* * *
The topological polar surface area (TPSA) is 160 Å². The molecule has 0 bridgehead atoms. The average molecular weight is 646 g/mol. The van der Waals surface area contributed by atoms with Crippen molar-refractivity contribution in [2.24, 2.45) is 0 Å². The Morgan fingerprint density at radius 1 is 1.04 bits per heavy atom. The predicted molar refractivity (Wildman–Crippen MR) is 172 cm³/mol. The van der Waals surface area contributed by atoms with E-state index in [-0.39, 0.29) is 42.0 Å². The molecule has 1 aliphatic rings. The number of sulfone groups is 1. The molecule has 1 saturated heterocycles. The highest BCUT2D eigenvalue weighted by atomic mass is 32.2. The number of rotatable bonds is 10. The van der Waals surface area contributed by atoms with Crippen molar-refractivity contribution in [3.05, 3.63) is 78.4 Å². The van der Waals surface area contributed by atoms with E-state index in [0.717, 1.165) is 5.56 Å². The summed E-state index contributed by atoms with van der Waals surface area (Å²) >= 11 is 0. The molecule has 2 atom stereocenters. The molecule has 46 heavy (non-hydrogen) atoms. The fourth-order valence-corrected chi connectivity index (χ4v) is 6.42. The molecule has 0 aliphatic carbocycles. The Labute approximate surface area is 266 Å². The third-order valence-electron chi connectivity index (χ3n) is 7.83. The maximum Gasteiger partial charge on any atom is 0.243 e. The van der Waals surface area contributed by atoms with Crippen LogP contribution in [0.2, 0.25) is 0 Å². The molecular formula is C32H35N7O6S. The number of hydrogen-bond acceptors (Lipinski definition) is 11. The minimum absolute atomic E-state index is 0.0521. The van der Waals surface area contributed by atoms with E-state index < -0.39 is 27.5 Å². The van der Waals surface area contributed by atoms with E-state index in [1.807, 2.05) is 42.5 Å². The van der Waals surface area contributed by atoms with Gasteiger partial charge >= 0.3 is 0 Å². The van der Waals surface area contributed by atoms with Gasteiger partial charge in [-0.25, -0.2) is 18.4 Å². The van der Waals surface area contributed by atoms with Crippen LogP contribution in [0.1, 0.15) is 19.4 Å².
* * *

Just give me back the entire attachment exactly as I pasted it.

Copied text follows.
The topological polar surface area (TPSA) is 160 Å². The molecule has 0 bridgehead atoms. The average molecular weight is 646 g/mol. The van der Waals surface area contributed by atoms with Crippen molar-refractivity contribution in [2.24, 2.45) is 0 Å². The Morgan fingerprint density at radius 1 is 1.04 bits per heavy atom. The predicted molar refractivity (Wildman–Crippen MR) is 172 cm³/mol. The van der Waals surface area contributed by atoms with E-state index in [-0.39, 0.29) is 42.0 Å². The molecule has 1 aliphatic rings. The number of sulfone groups is 1. The molecule has 1 saturated heterocycles. The highest BCUT2D eigenvalue weighted by atomic mass is 32.2. The number of rotatable bonds is 10. The van der Waals surface area contributed by atoms with Crippen molar-refractivity contribution in [3.05, 3.63) is 78.4 Å². The van der Waals surface area contributed by atoms with E-state index in [0.717, 1.165) is 5.56 Å². The summed E-state index contributed by atoms with van der Waals surface area (Å²) >= 11 is 0. The molecule has 2 atom stereocenters. The molecule has 46 heavy (non-hydrogen) atoms. The fourth-order valence-corrected chi connectivity index (χ4v) is 6.42. The molecule has 0 aliphatic carbocycles. The Labute approximate surface area is 266 Å². The third-order valence-electron chi connectivity index (χ3n) is 7.83. The maximum Gasteiger partial charge on any atom is 0.243 e. The van der Waals surface area contributed by atoms with Crippen LogP contribution in [0.2, 0.25) is 0 Å². The molecular formula is C32H35N7O6S. The number of hydrogen-bond acceptors (Lipinski definition) is 11. The minimum absolute atomic E-state index is 0.0521. The van der Waals surface area contributed by atoms with E-state index < -0.39 is 27.5 Å². The van der Waals surface area contributed by atoms with E-state index in [1.807, 2.05) is 42.5 Å². The van der Waals surface area contributed by atoms with Gasteiger partial charge >= 0.3 is 0 Å². The van der Waals surface area contributed by atoms with Gasteiger partial charge in [-0.25, -0.2) is 18.4 Å². The van der Waals surface area contributed by atoms with Crippen LogP contribution in [0.1, 0.15) is 19.4 Å².